The big bitcoin question: What is it good for, and where?

One of the most notable things about the digital currency bitcoin is that while there is great excitement over the technology it is built on, there is no consensus on what function it may be best suited for filling. Furthermore, the most popular ideas are quite disparate, even contradictory, and they each suggest different things about where it should trade.

Cryptocurrencies like bitcoin — a segment of the market currently valued at nearly $700 billion, according to pricing website CoinMarketCap — are considered a new asset class, though they have elements of more traditional ones. Bitcoin was designed as a kind of currency, and it can been used as such, though it is classified as a commodity by the U.S. Commodity Futures Trading Commission and the IRS views it as property. It also trades like a stock, though not on traditional exchanges, and it is such a Wild West in terms of regulation that the prospects for a bitcoin exchange-traded fund look to be a no-go.

The three major use cases for it each involve one element of those properties. Some view it as a speculative vehicle, akin to a high-flying internet stock in the dot-com era; some view it as a means of transaction, similar to cash or credit cards, only without the backing of a government or central bank; finally, some see it as a store of value, a kind of digital gold that can be transported anywhere and can’t be seized.

The first idea has come under the most attack by skeptics. Given cryptocurrencies have no earnings or revenue, aren’t backed by anything like stocks or commodities are, and they don’t comport to traditional measures of valuation, the value of bitcoin or its rivals as speculative instruments is essentially dependant on what investors are willing to pay for it. For this reason, financial-industry giants like Warren Buffet and Jamie Dimon have called the industry a bubble or fraud.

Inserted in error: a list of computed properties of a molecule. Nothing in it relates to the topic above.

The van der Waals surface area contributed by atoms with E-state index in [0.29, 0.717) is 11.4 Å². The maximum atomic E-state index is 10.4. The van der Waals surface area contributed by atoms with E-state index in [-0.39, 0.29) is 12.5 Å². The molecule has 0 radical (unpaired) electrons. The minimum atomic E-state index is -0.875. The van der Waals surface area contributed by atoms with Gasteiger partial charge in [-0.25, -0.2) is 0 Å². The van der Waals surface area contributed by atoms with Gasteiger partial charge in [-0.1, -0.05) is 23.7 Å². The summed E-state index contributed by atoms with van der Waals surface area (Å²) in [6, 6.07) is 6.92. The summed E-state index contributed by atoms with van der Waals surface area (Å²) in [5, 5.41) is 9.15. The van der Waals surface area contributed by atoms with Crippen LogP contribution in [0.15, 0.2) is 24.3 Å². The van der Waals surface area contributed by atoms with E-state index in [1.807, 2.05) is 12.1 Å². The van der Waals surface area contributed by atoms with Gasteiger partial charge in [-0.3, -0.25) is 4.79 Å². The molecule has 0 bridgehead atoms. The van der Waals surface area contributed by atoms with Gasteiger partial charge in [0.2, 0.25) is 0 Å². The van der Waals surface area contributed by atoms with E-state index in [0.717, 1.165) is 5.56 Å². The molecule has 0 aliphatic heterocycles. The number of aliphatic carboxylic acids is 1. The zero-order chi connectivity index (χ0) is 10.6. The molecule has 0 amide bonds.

While bitcoin has weathered major price swings, including multiple massive crashes over its nearly 10-year lifespan, it continues to be highly volatile. Currently, bitcoin (BTCUSD) is trading at $13,544.99, down 9% on the day on reports that South Korea plans to ban all cryptocurrency trading. While it is up significantly over the past 12 months — it was trading around $800 a year ago — it is also down sharply from a peak above $19,000, hit in December.

Bitcoin as a store of value has more proponents, though elements of the digital currency also suggest limitations on this front.

“One thing I have noticed about bitcoin’s most vocal naysayers: They are almost all wealthy Westerners,” wrote Nicholas Colas, co-founder of DataTrek Research. Colas related his own family’s history, where his parents left Cuba in the 1960 revolution and came to the United States with little money and few prospects.

“Step outside the safe confines of Western democracies, and my parents’ history is a relevant and cautionary tale. Similar stories happen every day, across multiple continents. Of course there is intrinsic value in a decentralized store of value that governments cannot control or confiscate. To think otherwise is myopic.”